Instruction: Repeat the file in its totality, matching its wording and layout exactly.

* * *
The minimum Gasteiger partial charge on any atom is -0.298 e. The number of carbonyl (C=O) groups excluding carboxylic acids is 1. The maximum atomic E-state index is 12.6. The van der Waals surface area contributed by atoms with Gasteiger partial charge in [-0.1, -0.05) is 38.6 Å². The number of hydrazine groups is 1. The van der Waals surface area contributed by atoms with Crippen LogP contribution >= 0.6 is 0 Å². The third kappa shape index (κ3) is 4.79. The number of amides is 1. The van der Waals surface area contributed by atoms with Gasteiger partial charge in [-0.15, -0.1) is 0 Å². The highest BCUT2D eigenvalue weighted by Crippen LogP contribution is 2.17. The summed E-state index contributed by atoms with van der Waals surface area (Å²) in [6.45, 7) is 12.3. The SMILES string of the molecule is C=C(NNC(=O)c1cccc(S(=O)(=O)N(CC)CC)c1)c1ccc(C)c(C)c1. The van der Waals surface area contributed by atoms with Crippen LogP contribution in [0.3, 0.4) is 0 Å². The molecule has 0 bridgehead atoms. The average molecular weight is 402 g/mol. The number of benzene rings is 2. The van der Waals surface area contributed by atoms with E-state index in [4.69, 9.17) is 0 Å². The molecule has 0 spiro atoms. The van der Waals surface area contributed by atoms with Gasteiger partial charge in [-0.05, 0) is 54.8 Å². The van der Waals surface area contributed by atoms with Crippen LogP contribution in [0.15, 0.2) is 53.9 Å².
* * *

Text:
The minimum Gasteiger partial charge on any atom is -0.298 e. The number of carbonyl (C=O) groups excluding carboxylic acids is 1. The maximum atomic E-state index is 12.6. The van der Waals surface area contributed by atoms with Gasteiger partial charge in [-0.1, -0.05) is 38.6 Å². The number of hydrazine groups is 1. The van der Waals surface area contributed by atoms with Crippen LogP contribution >= 0.6 is 0 Å². The third kappa shape index (κ3) is 4.79. The number of amides is 1. The van der Waals surface area contributed by atoms with Gasteiger partial charge in [-0.15, -0.1) is 0 Å². The highest BCUT2D eigenvalue weighted by Crippen LogP contribution is 2.17. The summed E-state index contributed by atoms with van der Waals surface area (Å²) in [6.45, 7) is 12.3. The SMILES string of the molecule is C=C(NNC(=O)c1cccc(S(=O)(=O)N(CC)CC)c1)c1ccc(C)c(C)c1. The van der Waals surface area contributed by atoms with Crippen LogP contribution in [0.3, 0.4) is 0 Å². The molecule has 0 bridgehead atoms. The average molecular weight is 402 g/mol. The number of benzene rings is 2. The van der Waals surface area contributed by atoms with E-state index in [4.69, 9.17) is 0 Å². The molecule has 0 spiro atoms. The van der Waals surface area contributed by atoms with Gasteiger partial charge in [-0.05, 0) is 54.8 Å². The van der Waals surface area contributed by atoms with Crippen LogP contribution in [0.15, 0.2) is 53.9 Å².